EU Gives Philippines € 10 Mln Aid

Andris-Piebalgs-EU-PhilippinesThe European Union has announced € 10 million additional EU assistance for the rehabilitation of Typhoon Haiyan-affected areas wherein survivors plea for help and assistance.
The death toll continues to rise and is expected to exceed appalling 10,000 victims of Haiyan, one of the strongest tropical storms ever recorded, that hit the Philippines on 7 and 8 November.
Experts say that due to its exceptional strength and size, an estimated 10 million people – or over 10 pc of the Philippine population – are directly affected by this deadliest storm of the century that left trees splintered on the streets, bodies festering in open view and desperate towns short of food and water.
The havoc and destruction across a chain of Philippine islands leave authorities with a relief operation both urgent and complicated, and of a scale exceeding any other in the history of this disaster-prone nation.
The full extent of the damage is still being accessed. But some press reports and aerial photos showed the rampage, towns ground covered with rubble, survivors walking the streets, holding clothes against their noses to block the stench of bodies.
The EU moved quickly to provide urgent assistance. EU Development Commissioner Piebalgs visited the Philippines and met in Manila with government officials and with humanitarian experts on the ground.
“Beyond humanitarian assistance, the EU is already making resources for rehabilitation and reconstruction available to ensure that there is a smooth transition from the crisis management to rebuilding people’s lives”, said the EU Commissioner.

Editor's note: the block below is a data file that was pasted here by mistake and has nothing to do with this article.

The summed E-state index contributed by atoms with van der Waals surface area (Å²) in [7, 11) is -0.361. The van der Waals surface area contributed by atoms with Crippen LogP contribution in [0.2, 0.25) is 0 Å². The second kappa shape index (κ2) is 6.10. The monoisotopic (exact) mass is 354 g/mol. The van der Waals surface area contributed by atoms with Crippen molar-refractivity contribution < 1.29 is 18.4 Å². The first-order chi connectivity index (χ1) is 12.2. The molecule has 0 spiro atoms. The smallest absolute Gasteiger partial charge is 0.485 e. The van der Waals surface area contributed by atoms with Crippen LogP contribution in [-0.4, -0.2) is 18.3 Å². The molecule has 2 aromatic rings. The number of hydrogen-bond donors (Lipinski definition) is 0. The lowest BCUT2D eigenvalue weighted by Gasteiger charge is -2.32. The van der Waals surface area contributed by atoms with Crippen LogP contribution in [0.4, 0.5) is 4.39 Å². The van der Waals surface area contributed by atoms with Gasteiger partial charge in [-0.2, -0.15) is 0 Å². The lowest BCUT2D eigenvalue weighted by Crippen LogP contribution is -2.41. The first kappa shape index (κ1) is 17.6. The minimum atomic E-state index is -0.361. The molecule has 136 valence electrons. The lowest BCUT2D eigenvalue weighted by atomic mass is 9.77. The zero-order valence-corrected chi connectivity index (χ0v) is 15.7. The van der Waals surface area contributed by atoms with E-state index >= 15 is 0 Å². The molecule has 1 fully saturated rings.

“We would like to see no gap between the emergency relief and the longer-term actions, and we will work closely with the Government and other development partners”, he added.
According to rescuers and relief agencies, the urgent needs include water and sanitation rehabilitation, power grid repairs, basic health, livelihood support, shelter and repair of infrastructure that should be more resilient to future typhoons or earthquakes.
The Philippines is one of the most disaster-prone countries in the world. Haiyan is the 25th typhoon hitting the archipelago this year. Last month the Philippines were hit by a 7.2 magnitude earthquake, which destroyed the homes and livelihoods of around 350,000 people.
Rescue workers have reached some of the areas hit four days ago by the super-typhoon, but others are still inaccessible. Pharmacies have been swept away, hospitals, schools and government buildings are gutted. Looters have hauled away medical supplies. Most of provinces still lack electricity or mobile connections. In some remote areas, relief can come only by boat or helicopter. A situation which will extend the sufferings of survivors.

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